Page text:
UNLIKE those phoney football fans Tony Blair and David Cameron who once occupied 10 Downing Street, Theresa May’s interest in cricket – and devotion to one Geoffrey Boycott – is genuine.
Fair play that she was at Lord’s when England’s players held their nerves in last Sunday’s World Cup final against New Zealand. She would probably have been blamed by some if they had lost.
And Eoin Morgan’s side looked genuinely pleased when they were greeted by Mrs May at a special 10 Downing Street reception on Monday night and allowed their host to lift the trophy. “They are a team that reflects the very best of modern Britain and a team that plays like no other in the world,” she declared.
Yet, while she will leave 10 Downing Street with one positive memory of her premiership, the regret is Mrs May – and her party – did not apply the lessons that Morgan’s men did to such brilliant effect.
Small in stature and softly-spoken, Morgan left no one in any doubt that he was in charge whenever the team stepped on to the field of play. May lost that advantage during the 2017 election and never recovered. Dissenters were not tolerated – hard-hitting batsman Alex Hales, a world-beater on his day, became persona non grata over his disciplinary record and reported philandering. Hero of the hour Ben Stokes, no stranger to the courts, was tamed. Yet May ended up indulging rebels – her embattled chief whip Julian Smith said it has been the most ill-disciplined Cabinet ever.
England did not panic when two bad results left the team in danger of failing to qualify for the semi-finals. One behind-closed-door team meeting settled any differences of opinion. Compare this with a Government which lost control of events at the first sign of trouble and a Cabinet that leaked hourly.
There was attention to detail. Even when the final went to a deciding Super Over, Morgan’s tactics never faltered while fielder Jason Roy, and wicket-keeper Jos Buttler, stayed calm as they executed the World Cup-winning run-out. Again, contrast this with a lack of planning Brexit ahead of EU summits – David Davis, the former Brexit Secretary, ended up being mocked for turning up for talks with no plan.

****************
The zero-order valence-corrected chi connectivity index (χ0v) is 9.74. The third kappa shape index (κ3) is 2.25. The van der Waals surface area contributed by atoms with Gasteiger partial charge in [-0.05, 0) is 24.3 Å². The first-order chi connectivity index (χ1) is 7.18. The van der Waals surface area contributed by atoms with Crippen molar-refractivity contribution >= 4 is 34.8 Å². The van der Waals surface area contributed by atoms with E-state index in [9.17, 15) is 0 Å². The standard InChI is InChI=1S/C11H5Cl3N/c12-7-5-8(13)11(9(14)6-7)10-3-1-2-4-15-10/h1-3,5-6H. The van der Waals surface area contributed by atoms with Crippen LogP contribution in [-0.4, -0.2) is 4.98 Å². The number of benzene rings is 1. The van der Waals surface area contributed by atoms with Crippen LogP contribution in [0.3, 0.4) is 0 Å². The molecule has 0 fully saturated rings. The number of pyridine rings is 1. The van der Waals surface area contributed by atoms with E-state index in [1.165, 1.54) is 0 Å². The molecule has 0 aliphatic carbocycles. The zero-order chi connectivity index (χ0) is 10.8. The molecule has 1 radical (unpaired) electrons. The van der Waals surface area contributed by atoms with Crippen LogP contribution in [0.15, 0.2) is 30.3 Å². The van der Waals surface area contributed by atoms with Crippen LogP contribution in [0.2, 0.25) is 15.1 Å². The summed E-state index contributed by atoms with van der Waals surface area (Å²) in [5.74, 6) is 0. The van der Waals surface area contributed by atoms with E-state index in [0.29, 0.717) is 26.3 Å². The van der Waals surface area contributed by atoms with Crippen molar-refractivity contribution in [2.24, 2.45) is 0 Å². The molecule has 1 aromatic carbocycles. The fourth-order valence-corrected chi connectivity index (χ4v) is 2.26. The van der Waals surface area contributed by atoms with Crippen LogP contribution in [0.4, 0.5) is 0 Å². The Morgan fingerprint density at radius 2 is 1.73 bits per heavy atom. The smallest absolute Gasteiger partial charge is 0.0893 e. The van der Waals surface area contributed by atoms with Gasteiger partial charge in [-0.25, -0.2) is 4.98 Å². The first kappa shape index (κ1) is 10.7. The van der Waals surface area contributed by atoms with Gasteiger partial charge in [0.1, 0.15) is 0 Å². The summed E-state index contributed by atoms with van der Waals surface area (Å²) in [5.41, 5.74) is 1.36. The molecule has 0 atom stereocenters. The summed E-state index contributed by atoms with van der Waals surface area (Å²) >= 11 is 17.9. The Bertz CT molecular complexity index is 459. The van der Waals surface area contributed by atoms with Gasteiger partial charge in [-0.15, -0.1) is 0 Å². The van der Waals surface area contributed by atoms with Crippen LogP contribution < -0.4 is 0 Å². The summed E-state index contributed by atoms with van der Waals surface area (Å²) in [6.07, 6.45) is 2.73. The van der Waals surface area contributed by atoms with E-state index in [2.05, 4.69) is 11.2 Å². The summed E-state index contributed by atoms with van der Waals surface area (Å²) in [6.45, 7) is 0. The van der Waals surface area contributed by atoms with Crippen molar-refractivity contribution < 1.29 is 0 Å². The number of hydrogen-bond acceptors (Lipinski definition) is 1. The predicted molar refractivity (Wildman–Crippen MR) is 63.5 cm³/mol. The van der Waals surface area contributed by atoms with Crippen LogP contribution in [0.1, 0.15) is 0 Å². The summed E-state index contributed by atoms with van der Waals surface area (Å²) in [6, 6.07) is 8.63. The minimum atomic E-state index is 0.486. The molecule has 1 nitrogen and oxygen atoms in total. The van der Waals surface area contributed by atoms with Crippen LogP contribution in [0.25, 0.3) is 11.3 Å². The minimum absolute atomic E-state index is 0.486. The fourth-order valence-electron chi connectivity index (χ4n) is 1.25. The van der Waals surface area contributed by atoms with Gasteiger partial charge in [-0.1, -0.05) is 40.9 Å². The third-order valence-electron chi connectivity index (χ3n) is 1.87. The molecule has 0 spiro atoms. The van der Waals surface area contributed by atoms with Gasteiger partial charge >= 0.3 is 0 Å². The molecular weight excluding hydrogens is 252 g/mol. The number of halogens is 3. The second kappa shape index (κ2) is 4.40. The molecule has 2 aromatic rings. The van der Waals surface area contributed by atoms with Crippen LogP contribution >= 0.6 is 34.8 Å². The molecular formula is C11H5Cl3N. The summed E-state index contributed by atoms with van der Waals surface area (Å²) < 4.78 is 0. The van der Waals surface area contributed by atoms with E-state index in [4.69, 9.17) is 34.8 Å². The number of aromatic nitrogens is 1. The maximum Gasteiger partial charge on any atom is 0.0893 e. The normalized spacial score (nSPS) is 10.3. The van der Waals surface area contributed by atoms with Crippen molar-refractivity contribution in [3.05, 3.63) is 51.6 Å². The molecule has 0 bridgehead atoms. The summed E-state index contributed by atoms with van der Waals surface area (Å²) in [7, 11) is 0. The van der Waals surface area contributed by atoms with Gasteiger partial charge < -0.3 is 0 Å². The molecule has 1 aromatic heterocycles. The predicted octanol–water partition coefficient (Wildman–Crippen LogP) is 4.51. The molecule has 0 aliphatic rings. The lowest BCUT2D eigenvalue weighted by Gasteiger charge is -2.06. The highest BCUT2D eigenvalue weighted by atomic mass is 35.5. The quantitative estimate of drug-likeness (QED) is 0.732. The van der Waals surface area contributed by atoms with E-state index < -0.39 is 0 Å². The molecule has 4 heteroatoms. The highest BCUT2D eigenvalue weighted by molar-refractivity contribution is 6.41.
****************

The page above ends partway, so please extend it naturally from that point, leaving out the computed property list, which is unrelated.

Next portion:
And then the diversity of the England squad who were born far and wide before making this country their home. An Ireland-born captain; New Zealand-born all rounder; South Africa-born batsman; a West Indian superstar and two British-born Muslims.
As Morgan said, he didn’t need “the luck of the Irish” because “we had Allah with us as well” – reference to a conversation that he had with Yorkshire-born spin bowler Adil Rashid and Moheen Ali. The response also hit Jacob Rees-Mogg, the arch Brexiteer, for six after he tweeted: “A d..n close run thing, we clearly don’t need Europe to win... #CricketWorldCupFinal.” Evidence of how the more xenophobic see everything through the narrow prism of Brexit, the regret is that the outgoing PM did not follow the lead of her cricketing heroes. If she’d done so, she may not have been left politically stumped.
THE case for the Northern Powerhouse Minister being promoted to the Cabinet – and being subject to regular scrutiny by MPs and a select committee – was reaffirmed at business questions on Tuesday.
Even though more than 75 questions were posed to the business team headed by Greg Clark, just three were answered by Jake Berry whose Northern Powerhouse remit has been added to this brief by Theresa May. One was on Stoke-on-Trent’s ceramic valley enterprise zone. One was on transport links to the South West – I suppose reference to North Devon could have confused some – and the third was about his dual role as High Street Minister.
FURTHER justification for a Cabinet minister championing the North came when Boris Johnson, the Tory leadership frontrunner, started talking about building new housing alongside “fantastic transport infrastructure”.
A laudable policy given so many towns and housing estates have few, if any, rail and bus connections, he then cited London’s second Crossrail line – and the proposed extension to the Bakerloo Line on the Tube – as the best examples where this policy would work. What a surprise.
TREASURY Chief Secretary Liz Truss – the woman refusing to visit Leeds to talk about funding for the city’s flood defences – will say, and do, anything in the hope that Boris Johnson makes her Chancellor.
Introducing him at the final Tory leadership hustings, she declaredy: “Boris Johnson put London on the map.” Really? Given the capital has over 2,000 years of history, either her man is a political dinosaur like no other – he is 55 – or Truss needs some geography lessons.
THERE is one person well qualified to assess the leadership merits of Boris Johnson and Jeremy Hunt – international athletics supremo Seb Coe who grew up in Sheffield. He worked with both when organising the 2012 Olympics and Paralympics – Johnson was the then Mayor of London while Hunt was Culture Secretary in his first Cabinet job. If only he was willing to break his silence...
IN defending her track record on transport investment in the North, Theresa May responded at Prime Minister’s Questions to Dewsbury MP Paula Sherriff by saying: “We are seeing a difference, and we are making a difference.”
So are we. Every late train here is now associated with her failure to sack Chris Grayling as Transport Secretary. One of the great political mysteries, perhaps Mrs May will explain her misplaced loyalty one day.